When on a hiring committee recently, we were trying to figure out how many women were on our short list and ran into a problem – we had several Chinese and Korean applicants for whom we could not tell the gender because none of us spoke those languages and non of the applicants had included english nickname in their CVs. Given that, how could the professors in this study tell apart asian male and female names successfully enough to discriminate more against the women?

  • Al Cibiades

    so bias is either from antipathy, prior experience, social expectations, or something else. Hmmmmm……

  • Duggan

    No breakdown given for Jewish students. Wonder how those stats would look? I believe 3% of the US population is Jewish, but the corresponding percentage for the Harvard faculty is ever so slightly greater…

  • Haelfix

    Again the horror story is that there are so many different types of unconscious biases, that it seems like an almost impossible task to actually correct.

    The usual gender, skin color, nationality grouping is just a small subset of possible bias permutations. One could very easily start including subregions (southern states vs east coast names) attractiveness, socio economic conditions, accents, etc etc

    My problem with some of the liberals who actually push for policies aimed at reversing discrimination, is that they are essentially writing down an ad hoc algorithm and defining a grouping that happens to be politically convenient. But it really is no less arbitrary than any other choice. Further they are probably reintroducing bias in at some stage, even without being aware of it.

    For instance, we might correct for African American males (who don’t seem to do that badly in the stats above) but forget that the handicaped white male who has a stutter has faced very large stigmas as well. Trying to rate one over the other, seems to me to be a very difficult decision.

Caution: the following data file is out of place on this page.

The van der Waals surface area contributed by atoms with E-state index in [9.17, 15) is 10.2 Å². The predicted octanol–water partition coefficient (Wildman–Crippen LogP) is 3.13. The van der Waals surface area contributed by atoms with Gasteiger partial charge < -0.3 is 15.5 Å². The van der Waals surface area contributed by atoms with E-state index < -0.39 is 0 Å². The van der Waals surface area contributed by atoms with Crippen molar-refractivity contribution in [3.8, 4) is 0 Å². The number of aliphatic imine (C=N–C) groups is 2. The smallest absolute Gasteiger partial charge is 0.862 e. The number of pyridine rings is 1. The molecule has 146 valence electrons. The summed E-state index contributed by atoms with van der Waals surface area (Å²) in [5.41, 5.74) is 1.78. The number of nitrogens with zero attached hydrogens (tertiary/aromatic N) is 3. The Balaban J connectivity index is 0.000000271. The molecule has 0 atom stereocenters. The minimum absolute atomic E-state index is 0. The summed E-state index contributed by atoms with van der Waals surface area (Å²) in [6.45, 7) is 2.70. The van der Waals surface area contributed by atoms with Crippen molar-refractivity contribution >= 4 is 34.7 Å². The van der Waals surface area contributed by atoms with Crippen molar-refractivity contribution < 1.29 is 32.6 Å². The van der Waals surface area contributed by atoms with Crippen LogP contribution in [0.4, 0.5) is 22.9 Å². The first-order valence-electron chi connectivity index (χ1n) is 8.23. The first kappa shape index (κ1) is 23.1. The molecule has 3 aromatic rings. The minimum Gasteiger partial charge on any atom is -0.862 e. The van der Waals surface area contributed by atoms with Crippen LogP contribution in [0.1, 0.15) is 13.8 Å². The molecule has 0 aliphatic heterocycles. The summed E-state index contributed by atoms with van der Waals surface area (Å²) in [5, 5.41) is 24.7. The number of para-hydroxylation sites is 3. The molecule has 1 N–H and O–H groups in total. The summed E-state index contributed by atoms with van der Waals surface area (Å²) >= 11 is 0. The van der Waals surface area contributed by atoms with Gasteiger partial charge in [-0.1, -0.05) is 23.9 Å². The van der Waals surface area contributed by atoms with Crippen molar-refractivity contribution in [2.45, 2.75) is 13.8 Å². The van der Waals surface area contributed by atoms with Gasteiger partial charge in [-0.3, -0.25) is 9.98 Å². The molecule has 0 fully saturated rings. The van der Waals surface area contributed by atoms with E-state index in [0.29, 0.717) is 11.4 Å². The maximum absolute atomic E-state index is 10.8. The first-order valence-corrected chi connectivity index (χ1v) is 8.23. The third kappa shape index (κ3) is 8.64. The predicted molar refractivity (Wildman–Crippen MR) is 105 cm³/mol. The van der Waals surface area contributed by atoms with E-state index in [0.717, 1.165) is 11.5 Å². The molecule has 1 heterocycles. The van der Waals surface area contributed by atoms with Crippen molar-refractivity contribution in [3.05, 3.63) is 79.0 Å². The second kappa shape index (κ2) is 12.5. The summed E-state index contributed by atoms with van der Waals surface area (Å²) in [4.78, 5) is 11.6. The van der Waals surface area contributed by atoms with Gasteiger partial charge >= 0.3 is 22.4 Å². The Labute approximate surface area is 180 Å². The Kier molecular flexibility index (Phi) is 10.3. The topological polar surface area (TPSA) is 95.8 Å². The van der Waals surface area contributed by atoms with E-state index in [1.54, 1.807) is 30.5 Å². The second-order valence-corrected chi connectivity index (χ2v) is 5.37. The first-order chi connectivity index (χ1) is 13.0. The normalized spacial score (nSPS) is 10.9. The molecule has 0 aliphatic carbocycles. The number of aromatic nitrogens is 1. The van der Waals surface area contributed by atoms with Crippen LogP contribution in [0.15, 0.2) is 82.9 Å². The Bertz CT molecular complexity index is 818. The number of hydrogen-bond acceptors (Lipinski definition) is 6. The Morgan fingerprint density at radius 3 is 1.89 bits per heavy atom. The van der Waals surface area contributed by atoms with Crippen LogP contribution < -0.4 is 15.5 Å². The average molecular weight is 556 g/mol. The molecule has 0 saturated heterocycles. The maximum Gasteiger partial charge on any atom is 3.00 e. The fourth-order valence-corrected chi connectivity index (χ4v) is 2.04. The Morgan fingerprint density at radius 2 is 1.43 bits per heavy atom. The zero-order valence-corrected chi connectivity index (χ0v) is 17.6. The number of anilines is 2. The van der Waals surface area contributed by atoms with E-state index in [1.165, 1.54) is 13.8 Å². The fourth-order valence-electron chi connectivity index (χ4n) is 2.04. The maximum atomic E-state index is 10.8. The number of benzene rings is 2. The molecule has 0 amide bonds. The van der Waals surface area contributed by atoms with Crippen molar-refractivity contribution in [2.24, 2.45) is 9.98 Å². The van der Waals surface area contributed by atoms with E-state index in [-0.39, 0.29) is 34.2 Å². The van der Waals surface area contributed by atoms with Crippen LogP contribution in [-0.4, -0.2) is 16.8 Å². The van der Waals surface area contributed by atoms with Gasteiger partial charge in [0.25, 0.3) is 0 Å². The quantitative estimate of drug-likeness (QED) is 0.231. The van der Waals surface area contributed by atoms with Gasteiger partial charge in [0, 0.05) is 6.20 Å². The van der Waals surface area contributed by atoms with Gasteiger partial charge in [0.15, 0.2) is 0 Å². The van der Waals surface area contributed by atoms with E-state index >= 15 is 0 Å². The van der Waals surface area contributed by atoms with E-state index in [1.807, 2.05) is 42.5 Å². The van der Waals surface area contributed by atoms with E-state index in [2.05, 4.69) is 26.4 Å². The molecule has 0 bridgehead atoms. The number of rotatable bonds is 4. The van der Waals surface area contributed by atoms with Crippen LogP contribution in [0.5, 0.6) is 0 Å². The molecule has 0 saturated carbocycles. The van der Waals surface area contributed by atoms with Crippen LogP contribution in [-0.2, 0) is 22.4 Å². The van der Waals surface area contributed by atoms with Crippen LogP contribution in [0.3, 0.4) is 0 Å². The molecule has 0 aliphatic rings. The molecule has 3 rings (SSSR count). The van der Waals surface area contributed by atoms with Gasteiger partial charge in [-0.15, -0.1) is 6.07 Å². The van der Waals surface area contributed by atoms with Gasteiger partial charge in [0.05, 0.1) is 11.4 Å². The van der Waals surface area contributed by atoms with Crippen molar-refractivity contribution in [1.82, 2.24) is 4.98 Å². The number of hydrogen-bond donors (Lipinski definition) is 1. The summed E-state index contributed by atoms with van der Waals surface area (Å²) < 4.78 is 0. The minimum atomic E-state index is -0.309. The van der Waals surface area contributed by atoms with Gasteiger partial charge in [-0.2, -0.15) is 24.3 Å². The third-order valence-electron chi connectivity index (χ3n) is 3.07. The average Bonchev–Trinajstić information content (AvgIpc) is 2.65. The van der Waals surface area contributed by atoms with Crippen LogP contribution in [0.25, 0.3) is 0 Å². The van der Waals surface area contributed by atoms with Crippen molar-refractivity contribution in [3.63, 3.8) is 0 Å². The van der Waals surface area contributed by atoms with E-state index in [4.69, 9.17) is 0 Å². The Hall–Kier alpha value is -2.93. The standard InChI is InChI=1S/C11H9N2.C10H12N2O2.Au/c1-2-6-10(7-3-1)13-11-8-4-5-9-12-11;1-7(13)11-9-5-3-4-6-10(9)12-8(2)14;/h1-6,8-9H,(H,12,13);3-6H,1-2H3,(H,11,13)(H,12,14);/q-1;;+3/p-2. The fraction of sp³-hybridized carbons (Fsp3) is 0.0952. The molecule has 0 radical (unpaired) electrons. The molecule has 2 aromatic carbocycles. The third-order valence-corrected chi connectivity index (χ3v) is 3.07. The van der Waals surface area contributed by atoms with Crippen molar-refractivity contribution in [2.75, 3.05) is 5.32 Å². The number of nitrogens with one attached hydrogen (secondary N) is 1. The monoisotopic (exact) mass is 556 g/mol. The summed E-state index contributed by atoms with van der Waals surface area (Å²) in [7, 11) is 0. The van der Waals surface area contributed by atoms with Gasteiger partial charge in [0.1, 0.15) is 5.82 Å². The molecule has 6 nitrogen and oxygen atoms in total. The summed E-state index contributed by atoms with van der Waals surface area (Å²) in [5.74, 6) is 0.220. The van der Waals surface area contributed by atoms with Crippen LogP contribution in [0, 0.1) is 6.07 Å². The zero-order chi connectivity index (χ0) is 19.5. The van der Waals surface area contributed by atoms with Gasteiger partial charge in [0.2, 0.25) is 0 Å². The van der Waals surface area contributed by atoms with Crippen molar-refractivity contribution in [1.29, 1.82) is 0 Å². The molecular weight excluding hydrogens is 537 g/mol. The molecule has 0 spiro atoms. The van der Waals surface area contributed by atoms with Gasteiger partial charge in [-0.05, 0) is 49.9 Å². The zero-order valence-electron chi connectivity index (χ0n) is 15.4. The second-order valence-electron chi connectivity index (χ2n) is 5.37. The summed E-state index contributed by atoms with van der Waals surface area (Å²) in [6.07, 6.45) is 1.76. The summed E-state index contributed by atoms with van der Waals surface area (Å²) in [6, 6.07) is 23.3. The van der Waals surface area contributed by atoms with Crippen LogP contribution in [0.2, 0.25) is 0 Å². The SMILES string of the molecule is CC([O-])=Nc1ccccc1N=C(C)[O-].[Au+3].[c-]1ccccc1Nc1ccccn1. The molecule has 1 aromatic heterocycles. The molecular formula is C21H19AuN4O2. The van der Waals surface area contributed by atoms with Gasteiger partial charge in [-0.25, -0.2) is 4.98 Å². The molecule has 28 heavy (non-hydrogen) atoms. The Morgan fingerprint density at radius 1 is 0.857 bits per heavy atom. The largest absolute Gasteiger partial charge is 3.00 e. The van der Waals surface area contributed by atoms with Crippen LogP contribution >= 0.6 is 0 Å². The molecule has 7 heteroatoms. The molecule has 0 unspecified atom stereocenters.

• Brett

    If you’ve ever dated a Chinese woman then you’ll fully understand why they are ignored the most. Though I would say dodged instead of ignored.

  • OMF

    I wonder why there’s so little relative bias for Hispanic Females. Interesting.

    Probably because most of the people doing the choosing were caucasian males.

  • Cosmonut

    I’m wondering if there’s a feedback effect involved here:
    Faculty from departments more dominated by white male students respond preferentially to emails from them and so the trend continues.

    That would certainly explain what goes in in social sciences and fine arts.
    OTOH, not sure this works when we compare physics, math and engineering with business.

  • Curious Wavefunction

    Asians vs Hispanics: Could it be an unconscious “too many Asians” vs “too few Hispanics” attitude, especially in the sciences? I am also thinking it could be something as simple as the name; in general Hispanic names sound more familiar to American professors compared to Asian (especially Indian) names.

  • James Gallagher

    If you think this is bad, you should see Berkeley Campus – clear discrimination in favour of asians

  • Samer

    What about Arabs, West Asians, and some Europeans? Clearly most are considered “Caucasian” when it comes to race if we’re basing this study on skin color alone, but will someone with a Turkish/Persian/Arab name for example be recognized as a “Caucasian” within an e-mail? I think this study would be more accurate in terms of ethnicity rather than race. I should probably take a look at the papers to see if they addressed this.